The Spire of Dublin, alternatively titled the Monument of Light (Irish: An Túr Solais), is a large, stainless steel, pin-like monument 120 metres (390 ft) in height located on the site of the former Nelson's Pillar on O'Connell Street in Dublin, Ireland. It is just a 10 minute walk away from the Dublin Citi Hotel.
The spire was designed by Ian Ritchie Architects, who sought an "Elegant and dynamic simplicity bridging art and technology".
The first section was installed on 18 December 2002. Construction of the sculpture was delayed because of difficulty in obtaining planning permission and environmental regulations. The Spire consists of eight hollow stainless steel cone sections, the longest being 20 m (66 ft), which were installed on 21 January 2003. It is an elongated cone of diameter 3 m (9.8 ft) at the base, narrowing to 15 cm (5.9 in) at the top. It features two tuned mass dampers, designed by engineers Arup, to counteract sway. The steel underwent shot peening to alter the quality of light reflected from it.
The pattern around the base of the Spire is based on a core sample of rock formation taken from the ground where the spire stands and the DNA double helix. The pattern was applied by bead blasting the steel through rubber stencil masks whose patterns were created by water jet cutting based on core sample drawings supplied by the contractor. The design around the 10 m (33 ft) lower part of the Spire was created by the architects making a 3D pattern model combining the core sample and double helix and then digitally translated to a 2D image drawing supplied to the contractor and used by specialists for cutting the masking material.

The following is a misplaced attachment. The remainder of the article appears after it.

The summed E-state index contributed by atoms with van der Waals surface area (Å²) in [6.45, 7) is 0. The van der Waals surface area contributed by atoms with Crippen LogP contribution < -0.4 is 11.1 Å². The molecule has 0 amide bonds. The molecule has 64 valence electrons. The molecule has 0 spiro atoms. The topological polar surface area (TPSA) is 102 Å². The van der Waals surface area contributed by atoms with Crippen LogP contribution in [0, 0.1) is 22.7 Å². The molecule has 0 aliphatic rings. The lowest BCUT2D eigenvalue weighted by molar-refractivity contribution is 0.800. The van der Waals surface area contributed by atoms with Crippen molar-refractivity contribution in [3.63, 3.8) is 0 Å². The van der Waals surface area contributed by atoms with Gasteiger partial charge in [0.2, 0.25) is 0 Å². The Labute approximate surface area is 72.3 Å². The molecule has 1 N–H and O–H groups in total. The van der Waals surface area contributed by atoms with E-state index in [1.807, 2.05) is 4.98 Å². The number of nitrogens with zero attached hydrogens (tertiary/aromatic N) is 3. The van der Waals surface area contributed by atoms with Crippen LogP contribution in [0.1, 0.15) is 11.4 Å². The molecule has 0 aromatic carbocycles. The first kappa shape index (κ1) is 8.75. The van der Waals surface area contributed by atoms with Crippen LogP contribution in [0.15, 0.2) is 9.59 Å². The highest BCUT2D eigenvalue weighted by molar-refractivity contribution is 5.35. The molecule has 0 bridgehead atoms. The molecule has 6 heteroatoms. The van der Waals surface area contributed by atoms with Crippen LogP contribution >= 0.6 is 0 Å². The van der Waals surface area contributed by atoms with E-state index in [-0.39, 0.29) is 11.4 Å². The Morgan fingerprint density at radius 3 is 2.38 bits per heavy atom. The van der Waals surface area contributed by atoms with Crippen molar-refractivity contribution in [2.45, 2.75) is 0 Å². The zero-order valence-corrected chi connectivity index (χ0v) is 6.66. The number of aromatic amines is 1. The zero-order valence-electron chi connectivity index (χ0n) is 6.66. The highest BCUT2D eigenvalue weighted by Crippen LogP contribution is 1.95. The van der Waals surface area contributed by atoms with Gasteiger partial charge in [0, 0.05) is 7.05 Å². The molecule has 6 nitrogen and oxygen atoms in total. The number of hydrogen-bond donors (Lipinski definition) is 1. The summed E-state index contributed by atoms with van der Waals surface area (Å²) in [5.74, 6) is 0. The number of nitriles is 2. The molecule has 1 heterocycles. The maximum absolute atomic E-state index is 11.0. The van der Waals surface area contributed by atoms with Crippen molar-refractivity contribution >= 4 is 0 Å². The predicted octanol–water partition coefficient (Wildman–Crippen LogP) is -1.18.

At dusk, the base of the monument is lit and the top 10 m (33 ft) is illuminated through 11,884 holes through which light-emitting diodes shine.
The Spire is approximately 15cm in diameter at its apex. The upper part of the Spire sways gently when the wind blows, reflecting the character of the city's climate. The monument's tip can sway up to a maximum of 1.5m under extreme wind loading; don't be too alarmed if you're nearby when this happens, all tall slender structures move in the wind, even lamp posts!